I’ve likely said this before, but it bears repeating.
When the pandemic’s lock-down doo-doo hit the fan blades, many in the local food and drink business were either catatonic (and understandably so; my empathy for them abounds), or, bizarrely, eager to dismiss hundreds of years of scientific achievement at the drop of a narcissistic and self-serving cap (purely inexcusable, then as now).
That’s when the LEE Initiative made the biggest pivot of all and organized in a remarkably short time to help people who were in need.
What a concept.
Joe Phillips followed suit at Pints&union. He put people before profit and ran toward the fire. He converted the business into The Lee Initiative’s relief outpost in SoIN. He ran himself ragged during the “business as usual” down time. He wasn’t coming in every day and asking whether he was getting the credit and publicity. He did what was right, when it was needed.
Now Joe is doing it again, in conjunction with Steven Cavanaugh, our new general manager. Pints&union has safety protocols and socially-distanced indoor occupancy. We are enforcing safety, and our patrons get it. They know it’s better to err on the side of caution during a public health emergency than to be the agent of dysfunction. We know better than to relax, but so far, it’s going well.
Speaking personally, it is a joy to be an employee in an atmosphere like this, one of integrity and respect.
Here’s what Joe had to say about it in a recent Edible Kentucky & Southern Indiana magazine article.
When the COVID-19 quarantine shut down local restaurants in March, we were devastated and silent. We all knew it was coming, but to know it’s knocking at your door is a very different reality than watching others face it on social media or television. We were shell-shocked for two days—then realized we needed to get back to work, somehow.
Knowing our perishable food would go bad, we donated it to our workers who were suddenly out of work. We needed a sense of purpose; we needed to give back to the workers who have been providing hospitality to our communities every day for years.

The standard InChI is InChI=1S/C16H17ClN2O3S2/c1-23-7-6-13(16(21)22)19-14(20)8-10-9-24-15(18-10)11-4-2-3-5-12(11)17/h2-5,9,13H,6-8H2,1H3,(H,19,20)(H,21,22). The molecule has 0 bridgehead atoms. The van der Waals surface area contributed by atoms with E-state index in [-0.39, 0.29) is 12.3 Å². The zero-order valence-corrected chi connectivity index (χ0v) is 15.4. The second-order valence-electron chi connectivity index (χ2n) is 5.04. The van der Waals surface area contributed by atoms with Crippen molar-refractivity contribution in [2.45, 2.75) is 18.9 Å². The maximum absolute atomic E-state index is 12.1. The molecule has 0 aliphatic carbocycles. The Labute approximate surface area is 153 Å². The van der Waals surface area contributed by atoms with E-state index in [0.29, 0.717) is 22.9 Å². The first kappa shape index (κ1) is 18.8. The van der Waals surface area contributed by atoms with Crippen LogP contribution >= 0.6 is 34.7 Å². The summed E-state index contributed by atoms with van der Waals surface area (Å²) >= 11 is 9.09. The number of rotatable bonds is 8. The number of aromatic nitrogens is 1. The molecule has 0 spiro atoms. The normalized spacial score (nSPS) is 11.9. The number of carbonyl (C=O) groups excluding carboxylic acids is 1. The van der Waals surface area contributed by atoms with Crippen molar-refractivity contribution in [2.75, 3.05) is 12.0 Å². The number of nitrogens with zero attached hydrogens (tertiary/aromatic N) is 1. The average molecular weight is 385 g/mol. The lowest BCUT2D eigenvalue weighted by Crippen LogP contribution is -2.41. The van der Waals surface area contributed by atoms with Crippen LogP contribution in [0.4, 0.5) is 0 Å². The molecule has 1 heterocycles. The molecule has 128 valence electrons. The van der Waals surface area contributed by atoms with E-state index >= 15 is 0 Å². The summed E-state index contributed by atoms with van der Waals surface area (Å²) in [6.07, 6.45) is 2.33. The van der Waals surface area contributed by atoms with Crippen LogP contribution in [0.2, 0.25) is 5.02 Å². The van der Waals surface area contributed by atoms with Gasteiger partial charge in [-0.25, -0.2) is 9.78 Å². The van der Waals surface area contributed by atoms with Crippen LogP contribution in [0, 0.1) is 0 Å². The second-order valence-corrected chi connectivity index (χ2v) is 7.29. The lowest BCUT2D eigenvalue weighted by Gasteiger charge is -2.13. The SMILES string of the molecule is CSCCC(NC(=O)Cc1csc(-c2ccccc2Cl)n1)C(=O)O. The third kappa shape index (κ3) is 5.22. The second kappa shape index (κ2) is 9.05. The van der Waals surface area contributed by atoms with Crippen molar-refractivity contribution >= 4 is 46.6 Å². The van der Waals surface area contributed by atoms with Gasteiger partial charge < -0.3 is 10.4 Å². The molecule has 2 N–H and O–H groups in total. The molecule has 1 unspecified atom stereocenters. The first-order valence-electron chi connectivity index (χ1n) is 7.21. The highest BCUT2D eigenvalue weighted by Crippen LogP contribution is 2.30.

Chef Edward Lee and Lindsey Ofcacek, founders of the LEE Initiative, gave us that opportunity with the Restaurant Workers Relief Program. Thanks to a donation from Maker’s Mark Distillery, we gathered essential household items and served hot meals to feed laid off restaurant workers and their families every day. There are no words to fully describe what it felt like to experience the gratitude of the many service workers who received support and love during this scary time. With additional donations, we joined forces with 610 Magnolia, Lee’s flagship Louisville restaurant, to serve Louisville industry workers while still keeping tabs on the people we served in New Albany, Indiana. The streets were empty but our hearts were full, serving over 200 people per week. The program expanded to 18 other cities in the U.S., providing over 275,000 meals.
Moving forward, we are working with the LEE Initiative’s Restaurant Reboot Relief Program, a $1 million commitment to purchase produce from local farmers for restaurants to create more sustainable food supply chains. Restaurants that have hosted restaurant-worker relief centers will receive the food and help select other local restaurants to participate.
This remains a trying time for all of us. I have witnessed firsthand amazing beauty from great loss. I have seen open doors and hearts, open minds and people united for a greater sense of purpose. We look forward to enduring this time, coming out stronger together.
Joe Phillips, Owner
Pints & Union Restaurant
114 East Market St.
New Albany, IN 47150
Learn more about The LEE Initiative Restaurant Relief Program, Restaurant Reboot Relief Program, McAtee Community Kitchen, Restaurant Regrow Program and Women Chefs Program.